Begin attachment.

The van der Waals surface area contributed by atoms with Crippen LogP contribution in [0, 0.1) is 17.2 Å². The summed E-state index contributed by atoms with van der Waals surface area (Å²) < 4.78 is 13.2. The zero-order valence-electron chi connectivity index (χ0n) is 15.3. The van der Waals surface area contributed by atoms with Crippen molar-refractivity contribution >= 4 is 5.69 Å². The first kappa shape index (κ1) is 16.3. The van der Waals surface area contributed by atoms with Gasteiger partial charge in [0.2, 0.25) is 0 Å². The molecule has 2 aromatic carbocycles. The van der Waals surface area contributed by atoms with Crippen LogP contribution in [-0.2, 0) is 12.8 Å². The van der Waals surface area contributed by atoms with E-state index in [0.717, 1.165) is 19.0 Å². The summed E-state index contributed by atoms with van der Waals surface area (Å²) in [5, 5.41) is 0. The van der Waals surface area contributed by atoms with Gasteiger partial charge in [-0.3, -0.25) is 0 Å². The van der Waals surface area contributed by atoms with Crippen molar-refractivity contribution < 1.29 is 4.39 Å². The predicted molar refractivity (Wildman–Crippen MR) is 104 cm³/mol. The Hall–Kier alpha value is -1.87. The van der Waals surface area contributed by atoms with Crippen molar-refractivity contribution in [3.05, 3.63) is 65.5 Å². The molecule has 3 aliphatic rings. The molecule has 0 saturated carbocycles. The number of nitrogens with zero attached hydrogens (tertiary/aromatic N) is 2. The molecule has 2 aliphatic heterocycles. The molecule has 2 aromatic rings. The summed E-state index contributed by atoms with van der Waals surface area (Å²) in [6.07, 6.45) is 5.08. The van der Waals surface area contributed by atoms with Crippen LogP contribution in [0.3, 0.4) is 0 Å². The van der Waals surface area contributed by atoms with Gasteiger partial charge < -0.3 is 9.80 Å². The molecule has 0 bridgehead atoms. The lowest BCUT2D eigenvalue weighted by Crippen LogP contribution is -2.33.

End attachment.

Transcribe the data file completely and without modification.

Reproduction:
The van der Waals surface area contributed by atoms with Crippen LogP contribution in [0, 0.1) is 17.2 Å². The summed E-state index contributed by atoms with van der Waals surface area (Å²) < 4.78 is 13.2. The zero-order valence-electron chi connectivity index (χ0n) is 15.3. The van der Waals surface area contributed by atoms with Crippen molar-refractivity contribution >= 4 is 5.69 Å². The first kappa shape index (κ1) is 16.3. The van der Waals surface area contributed by atoms with Gasteiger partial charge in [0.2, 0.25) is 0 Å². The molecule has 2 aromatic carbocycles. The van der Waals surface area contributed by atoms with Crippen LogP contribution in [-0.2, 0) is 12.8 Å². The van der Waals surface area contributed by atoms with E-state index in [0.717, 1.165) is 19.0 Å². The summed E-state index contributed by atoms with van der Waals surface area (Å²) in [5, 5.41) is 0. The van der Waals surface area contributed by atoms with Gasteiger partial charge in [-0.3, -0.25) is 0 Å². The van der Waals surface area contributed by atoms with Crippen molar-refractivity contribution < 1.29 is 4.39 Å². The predicted molar refractivity (Wildman–Crippen MR) is 104 cm³/mol. The Hall–Kier alpha value is -1.87. The van der Waals surface area contributed by atoms with Crippen molar-refractivity contribution in [3.05, 3.63) is 65.5 Å². The molecule has 3 aliphatic rings. The molecule has 0 saturated carbocycles. The number of nitrogens with zero attached hydrogens (tertiary/aromatic N) is 2. The molecule has 2 aliphatic heterocycles. The molecule has 2 aromatic rings. The summed E-state index contributed by atoms with van der Waals surface area (Å²) in [6.07, 6.45) is 5.08. The van der Waals surface area contributed by atoms with Crippen LogP contribution in [0.3, 0.4) is 0 Å². The van der Waals surface area contributed by atoms with Gasteiger partial charge < -0.3 is 9.80 Å². The molecule has 0 bridgehead atoms. The lowest BCUT2D eigenvalue weighted by Crippen LogP contribution is -2.33.